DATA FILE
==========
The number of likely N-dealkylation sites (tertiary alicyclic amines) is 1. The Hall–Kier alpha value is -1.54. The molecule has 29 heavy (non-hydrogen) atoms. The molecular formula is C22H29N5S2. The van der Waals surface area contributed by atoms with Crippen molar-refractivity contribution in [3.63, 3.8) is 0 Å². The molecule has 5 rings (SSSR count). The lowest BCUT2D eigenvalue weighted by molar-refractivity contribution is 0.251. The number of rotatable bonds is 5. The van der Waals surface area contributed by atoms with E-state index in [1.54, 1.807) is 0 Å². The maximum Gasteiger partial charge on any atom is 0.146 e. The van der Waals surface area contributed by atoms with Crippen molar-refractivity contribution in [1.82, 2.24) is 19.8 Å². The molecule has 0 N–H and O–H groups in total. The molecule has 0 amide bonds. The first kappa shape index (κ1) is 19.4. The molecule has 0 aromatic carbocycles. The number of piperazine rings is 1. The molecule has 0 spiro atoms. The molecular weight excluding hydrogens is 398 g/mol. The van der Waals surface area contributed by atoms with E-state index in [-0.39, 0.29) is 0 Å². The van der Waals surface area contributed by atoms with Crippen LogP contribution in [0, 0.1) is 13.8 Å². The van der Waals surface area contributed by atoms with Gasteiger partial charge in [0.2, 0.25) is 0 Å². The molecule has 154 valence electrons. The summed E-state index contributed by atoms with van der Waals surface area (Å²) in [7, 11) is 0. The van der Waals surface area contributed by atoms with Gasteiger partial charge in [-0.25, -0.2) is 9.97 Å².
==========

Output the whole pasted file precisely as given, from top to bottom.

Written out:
The number of likely N-dealkylation sites (tertiary alicyclic amines) is 1. The Hall–Kier alpha value is -1.54. The molecule has 29 heavy (non-hydrogen) atoms. The molecular formula is C22H29N5S2. The van der Waals surface area contributed by atoms with Crippen molar-refractivity contribution in [3.63, 3.8) is 0 Å². The molecule has 5 rings (SSSR count). The lowest BCUT2D eigenvalue weighted by molar-refractivity contribution is 0.251. The number of rotatable bonds is 5. The van der Waals surface area contributed by atoms with E-state index in [1.54, 1.807) is 0 Å². The maximum Gasteiger partial charge on any atom is 0.146 e. The van der Waals surface area contributed by atoms with Crippen molar-refractivity contribution in [1.82, 2.24) is 19.8 Å². The molecule has 0 N–H and O–H groups in total. The molecule has 0 amide bonds. The first kappa shape index (κ1) is 19.4. The molecule has 0 aromatic carbocycles. The number of piperazine rings is 1. The molecule has 0 spiro atoms. The molecular weight excluding hydrogens is 398 g/mol. The van der Waals surface area contributed by atoms with E-state index in [-0.39, 0.29) is 0 Å². The van der Waals surface area contributed by atoms with Crippen LogP contribution in [0, 0.1) is 13.8 Å². The van der Waals surface area contributed by atoms with Gasteiger partial charge in [0.2, 0.25) is 0 Å². The molecule has 154 valence electrons. The summed E-state index contributed by atoms with van der Waals surface area (Å²) in [7, 11) is 0. The van der Waals surface area contributed by atoms with Gasteiger partial charge in [-0.25, -0.2) is 9.97 Å².